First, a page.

ioctl() 64-bit issues
ssmailys at komvista.lt
Tue Nov 2 12:22:47 PST 2004
Last time I forgot to cc to the list.
Peter Wemm wrote:
> On Tuesday 02 November 2004 12:56 pm, Stasys Smailys wrote:
>>Peter Wemm wrote:
>>>If you have a look at cdrio.h:
>>>#define CDRIOCGETPROGRESS _IOR('c', 111, int)
>>>And the implementation is:
>>> case CDRIOCGETPROGRESS:
>>> error = acd_get_progress(cdp, (int *)addr);
>>>#define CDRIOCSENDCUE _IOW('c', 104, struct cdr_cuesheet)
>>>burncd.c: if (ioctl(fd, CDRIOCSENDCUE, &sheet) < 0)
>>> case CDRIOCSENDCUE:
>>> error = acd_send_cue(cdp, (struct cdr_cuesheet *)addr);
>>>Our ioctl wrapper code causes a copyin/copyout according to the
>>>IOR/IOW encoding. It should be an int, and is being accessed as
>>>though it were an int within the kernel.
>>I think you are somewhere right. But anyway I can't
>>CDRIOCGETPROGRESS. Can it be only my CDRW drive's issue?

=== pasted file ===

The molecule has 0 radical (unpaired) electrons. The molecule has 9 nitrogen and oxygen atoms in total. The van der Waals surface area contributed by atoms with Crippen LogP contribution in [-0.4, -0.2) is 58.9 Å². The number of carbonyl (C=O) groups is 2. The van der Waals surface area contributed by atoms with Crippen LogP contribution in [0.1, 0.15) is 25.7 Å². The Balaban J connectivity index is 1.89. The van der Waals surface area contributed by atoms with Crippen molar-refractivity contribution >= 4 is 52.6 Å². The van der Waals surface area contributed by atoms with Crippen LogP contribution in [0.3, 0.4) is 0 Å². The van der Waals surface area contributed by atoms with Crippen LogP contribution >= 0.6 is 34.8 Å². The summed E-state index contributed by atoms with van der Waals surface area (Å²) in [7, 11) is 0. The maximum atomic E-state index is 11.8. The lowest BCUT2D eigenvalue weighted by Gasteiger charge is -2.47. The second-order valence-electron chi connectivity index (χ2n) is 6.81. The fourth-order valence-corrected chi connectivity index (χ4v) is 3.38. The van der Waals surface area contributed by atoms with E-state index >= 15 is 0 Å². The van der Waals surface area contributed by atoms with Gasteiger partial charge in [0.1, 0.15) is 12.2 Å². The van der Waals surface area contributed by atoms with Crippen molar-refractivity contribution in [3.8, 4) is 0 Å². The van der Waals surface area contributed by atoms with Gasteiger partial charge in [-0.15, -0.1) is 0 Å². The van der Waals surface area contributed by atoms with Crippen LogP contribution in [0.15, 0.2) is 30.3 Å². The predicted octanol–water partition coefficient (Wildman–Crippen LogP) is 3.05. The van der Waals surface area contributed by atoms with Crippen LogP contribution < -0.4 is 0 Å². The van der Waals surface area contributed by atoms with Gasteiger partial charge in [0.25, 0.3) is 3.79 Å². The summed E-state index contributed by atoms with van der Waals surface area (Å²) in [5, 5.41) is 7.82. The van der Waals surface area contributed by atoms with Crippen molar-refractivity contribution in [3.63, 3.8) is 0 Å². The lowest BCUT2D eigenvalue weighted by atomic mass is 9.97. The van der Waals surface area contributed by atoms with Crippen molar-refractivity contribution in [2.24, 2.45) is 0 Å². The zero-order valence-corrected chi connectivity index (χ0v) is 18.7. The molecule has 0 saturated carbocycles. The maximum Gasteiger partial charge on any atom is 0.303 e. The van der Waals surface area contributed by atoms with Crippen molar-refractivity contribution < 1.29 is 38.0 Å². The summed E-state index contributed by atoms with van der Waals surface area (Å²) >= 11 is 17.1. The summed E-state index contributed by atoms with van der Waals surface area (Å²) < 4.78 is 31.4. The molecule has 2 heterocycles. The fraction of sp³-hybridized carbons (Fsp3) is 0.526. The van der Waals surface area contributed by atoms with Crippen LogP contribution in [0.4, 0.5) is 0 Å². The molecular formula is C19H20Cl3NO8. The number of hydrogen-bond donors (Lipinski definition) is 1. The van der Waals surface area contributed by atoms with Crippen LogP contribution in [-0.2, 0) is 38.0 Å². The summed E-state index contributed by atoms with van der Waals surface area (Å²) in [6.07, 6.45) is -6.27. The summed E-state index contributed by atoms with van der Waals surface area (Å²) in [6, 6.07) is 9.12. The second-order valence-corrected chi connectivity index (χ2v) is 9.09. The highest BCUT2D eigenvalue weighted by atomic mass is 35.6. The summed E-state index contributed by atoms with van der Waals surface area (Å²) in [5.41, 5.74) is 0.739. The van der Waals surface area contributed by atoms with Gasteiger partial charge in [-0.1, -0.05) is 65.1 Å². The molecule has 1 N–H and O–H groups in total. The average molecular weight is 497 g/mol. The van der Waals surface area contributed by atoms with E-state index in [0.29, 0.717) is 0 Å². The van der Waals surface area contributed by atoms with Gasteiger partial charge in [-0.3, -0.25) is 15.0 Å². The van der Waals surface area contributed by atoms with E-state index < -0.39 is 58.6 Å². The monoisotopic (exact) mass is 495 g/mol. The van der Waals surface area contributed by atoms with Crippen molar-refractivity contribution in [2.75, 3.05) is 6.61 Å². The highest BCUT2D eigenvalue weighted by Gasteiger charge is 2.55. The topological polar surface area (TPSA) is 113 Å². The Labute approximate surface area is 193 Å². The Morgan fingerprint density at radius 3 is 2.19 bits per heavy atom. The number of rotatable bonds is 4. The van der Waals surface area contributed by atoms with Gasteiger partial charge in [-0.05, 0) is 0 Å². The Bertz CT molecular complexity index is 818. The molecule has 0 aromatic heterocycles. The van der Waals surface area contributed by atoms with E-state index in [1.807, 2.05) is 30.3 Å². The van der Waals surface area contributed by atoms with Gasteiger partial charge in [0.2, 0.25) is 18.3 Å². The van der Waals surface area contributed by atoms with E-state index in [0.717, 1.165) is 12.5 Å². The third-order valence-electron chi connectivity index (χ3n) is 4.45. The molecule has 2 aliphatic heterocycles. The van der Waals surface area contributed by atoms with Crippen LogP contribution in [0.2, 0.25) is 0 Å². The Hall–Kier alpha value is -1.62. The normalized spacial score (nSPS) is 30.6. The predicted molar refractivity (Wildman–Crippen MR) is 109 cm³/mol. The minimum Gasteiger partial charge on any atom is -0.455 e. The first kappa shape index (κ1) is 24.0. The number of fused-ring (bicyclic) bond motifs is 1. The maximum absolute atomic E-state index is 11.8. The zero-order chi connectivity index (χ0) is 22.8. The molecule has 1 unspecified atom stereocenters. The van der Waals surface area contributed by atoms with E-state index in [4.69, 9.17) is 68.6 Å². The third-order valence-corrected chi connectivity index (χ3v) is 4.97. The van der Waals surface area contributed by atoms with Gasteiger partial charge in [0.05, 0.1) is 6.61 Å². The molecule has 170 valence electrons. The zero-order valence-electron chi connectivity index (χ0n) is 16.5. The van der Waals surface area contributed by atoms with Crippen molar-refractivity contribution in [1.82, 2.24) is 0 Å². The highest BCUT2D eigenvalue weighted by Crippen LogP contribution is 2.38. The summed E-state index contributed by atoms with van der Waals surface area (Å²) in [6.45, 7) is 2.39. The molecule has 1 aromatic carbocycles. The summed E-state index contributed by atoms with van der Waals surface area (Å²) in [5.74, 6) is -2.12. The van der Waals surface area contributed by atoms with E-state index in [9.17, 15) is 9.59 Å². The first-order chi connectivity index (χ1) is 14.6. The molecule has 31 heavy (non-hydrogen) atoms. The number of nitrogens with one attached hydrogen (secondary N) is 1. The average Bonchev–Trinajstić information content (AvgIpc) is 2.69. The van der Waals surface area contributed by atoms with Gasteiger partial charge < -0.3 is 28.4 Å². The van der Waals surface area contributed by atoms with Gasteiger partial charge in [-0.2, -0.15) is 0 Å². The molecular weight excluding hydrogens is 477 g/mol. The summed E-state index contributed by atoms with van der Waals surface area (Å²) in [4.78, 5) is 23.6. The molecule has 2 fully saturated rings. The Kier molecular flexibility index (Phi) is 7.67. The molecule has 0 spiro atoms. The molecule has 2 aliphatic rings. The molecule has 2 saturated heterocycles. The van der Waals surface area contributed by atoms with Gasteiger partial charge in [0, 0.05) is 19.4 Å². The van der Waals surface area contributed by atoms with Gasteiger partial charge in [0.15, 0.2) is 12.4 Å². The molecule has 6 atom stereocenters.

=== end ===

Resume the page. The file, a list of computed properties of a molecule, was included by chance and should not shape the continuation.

>>>If I had to guess, I'm wondering if you got this info from gdb.. I
>>>don't trust gdb for this stuff yet. I'd be more concerned if it
>>>was printf("pct %d\n", pct) that told you this. If you want to
>>You're right. I was using printf() to get values.
>>>something, set pct to 12345 right before the ioctl call in case
>>>you're looking at random contents or something.
>>Done. Getting "burncd: ioctl(CDRIOCGETPROGRESS): Inappropriate ioctl
>>for device". Seems to be fine, but pct still has 0.
> Well, this means that nothing is updating the 'pct' value because the
> ioctl isn't executed at all. So you were seeing the previous random
> contents. The big question is though... why doesn't the driver
> recognize the ioctl?
I don't know. I'll check tomorrow. It's late already.
> Here's a silly thought.. you dont have a 32 bit burncd binary lying
> around in your path by any chance, do you?
No. It is impossible.
# file `which burncd`
/usr/sbin/burncd: ELF 64-bit LSB executable, AMD x86-64, version 1
(FreeBSD), dynamically linked (uses shared libs), stripped
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